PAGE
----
Using or Burning Holiday Gift Wrap Is Not Environmentally Friendly
Dear Sunday Source:
This is the time of year when all of us with school-aged children are asked to buy and sell gift wrapping as PTA fundraisers. I would like to know if there is an environmental impact to all this wrapping. Is it all bad? Is metallic paper worse than regular? Is it true that burning the wrapping paper from all those presents in the fireplace on Christmas morning produces a toxic smoke?
-- Jane Temoshok, Arlington
This one's easy: Wrapping paper, from an ecological point of view, is a pretty worthless use of trees. Each year in the United States, 4 million tons go from logs to landfills to make wrapping paper and holiday shopping bags, according to the Clean Air Council, a Philadelphia-based nonprofit organization.
And about burning it in the fireplace: Don't! Decorative wrapping paper, much of which is made in countries such as China that have looser environmental regulations, can contain lead, synthetic inks, plastic film, chlorine or metal-based foils, which release toxic and carcinogenic compounds into the air when burned. Metallic paper may or may not have a greater environmental footprint than other types, but it's certainly not meant to be inhaled. Who's most vulnerable to this indoor pollution? Children, whose systems are still developing. (Not to mention that burning household trash other than yard waste is illegal in many places.)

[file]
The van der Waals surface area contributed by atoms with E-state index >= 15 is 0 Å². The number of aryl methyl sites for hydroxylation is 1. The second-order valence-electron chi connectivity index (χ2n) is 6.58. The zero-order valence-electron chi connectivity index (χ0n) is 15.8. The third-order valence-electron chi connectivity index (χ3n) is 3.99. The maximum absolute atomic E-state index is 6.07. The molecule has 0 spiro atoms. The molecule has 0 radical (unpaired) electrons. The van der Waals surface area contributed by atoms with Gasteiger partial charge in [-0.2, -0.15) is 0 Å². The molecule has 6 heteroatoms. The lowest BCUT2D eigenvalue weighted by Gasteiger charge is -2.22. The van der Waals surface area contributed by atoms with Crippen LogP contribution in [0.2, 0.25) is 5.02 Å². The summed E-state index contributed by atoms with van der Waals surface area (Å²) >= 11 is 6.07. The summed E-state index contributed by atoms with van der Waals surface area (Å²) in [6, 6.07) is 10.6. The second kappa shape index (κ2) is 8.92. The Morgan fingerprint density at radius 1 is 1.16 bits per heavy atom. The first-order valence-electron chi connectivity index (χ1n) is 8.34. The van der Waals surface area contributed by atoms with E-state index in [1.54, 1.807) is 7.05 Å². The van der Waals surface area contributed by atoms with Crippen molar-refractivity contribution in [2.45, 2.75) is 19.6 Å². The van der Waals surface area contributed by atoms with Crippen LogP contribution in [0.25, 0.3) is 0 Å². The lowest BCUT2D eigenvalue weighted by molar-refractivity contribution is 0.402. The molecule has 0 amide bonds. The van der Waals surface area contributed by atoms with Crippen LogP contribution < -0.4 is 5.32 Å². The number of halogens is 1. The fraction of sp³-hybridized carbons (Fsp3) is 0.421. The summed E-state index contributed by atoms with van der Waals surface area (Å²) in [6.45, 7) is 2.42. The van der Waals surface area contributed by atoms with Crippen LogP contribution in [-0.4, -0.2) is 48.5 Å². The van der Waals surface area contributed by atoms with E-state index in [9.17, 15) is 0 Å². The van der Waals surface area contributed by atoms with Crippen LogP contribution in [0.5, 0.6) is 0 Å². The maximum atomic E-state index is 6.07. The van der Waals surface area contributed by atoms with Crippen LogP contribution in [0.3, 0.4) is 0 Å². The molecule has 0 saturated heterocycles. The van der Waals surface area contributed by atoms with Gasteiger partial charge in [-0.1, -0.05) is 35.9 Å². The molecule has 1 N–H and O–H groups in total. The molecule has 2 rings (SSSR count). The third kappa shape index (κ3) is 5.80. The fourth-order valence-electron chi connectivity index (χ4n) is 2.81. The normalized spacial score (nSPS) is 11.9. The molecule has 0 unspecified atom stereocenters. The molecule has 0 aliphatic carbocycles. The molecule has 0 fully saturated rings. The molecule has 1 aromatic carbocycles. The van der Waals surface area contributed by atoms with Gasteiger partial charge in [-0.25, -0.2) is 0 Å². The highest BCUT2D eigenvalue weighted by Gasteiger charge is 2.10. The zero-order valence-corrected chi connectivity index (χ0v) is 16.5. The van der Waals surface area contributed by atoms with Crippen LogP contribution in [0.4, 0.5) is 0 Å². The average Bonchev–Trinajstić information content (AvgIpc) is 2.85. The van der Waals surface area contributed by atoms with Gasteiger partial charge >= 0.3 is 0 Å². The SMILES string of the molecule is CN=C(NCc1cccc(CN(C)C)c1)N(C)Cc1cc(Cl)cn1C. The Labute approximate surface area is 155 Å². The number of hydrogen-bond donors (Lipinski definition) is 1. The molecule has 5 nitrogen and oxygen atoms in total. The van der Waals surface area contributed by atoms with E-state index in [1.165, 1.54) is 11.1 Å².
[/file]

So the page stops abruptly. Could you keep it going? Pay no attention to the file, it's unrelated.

Of course, fancy wrapping is part of the joy of gift-giving for some. "I love surprises," says Takoma Park resident Diane MacEachern, the author of "Big Green Purse" who blogs at http:/
A better approach: saving and reusing gift wrap and scrap paper (and, yes, newspaper). If scraps are too small for rewrapping, MacEachern suggests cutting them into gift tags, using them as packing material, making a decorative garland or, at the very least, recycling.
Another increasingly popular idea is to present gifts in reusable materials and containers, such as decorative boxes, scarves, vases, tote bags or even bento-style lunchboxes. Many of these items could be sold for a PTA fundraiser, and because they're mementos that last, they set a more sustainable example for kids.
Then again, selling things is still selling things. "My daughter's school just gave up trying to sell stuff no one really wanted and asked parents for a flat contribution," MacEachern says. "It worked pretty well!"
-- Eviana Hartman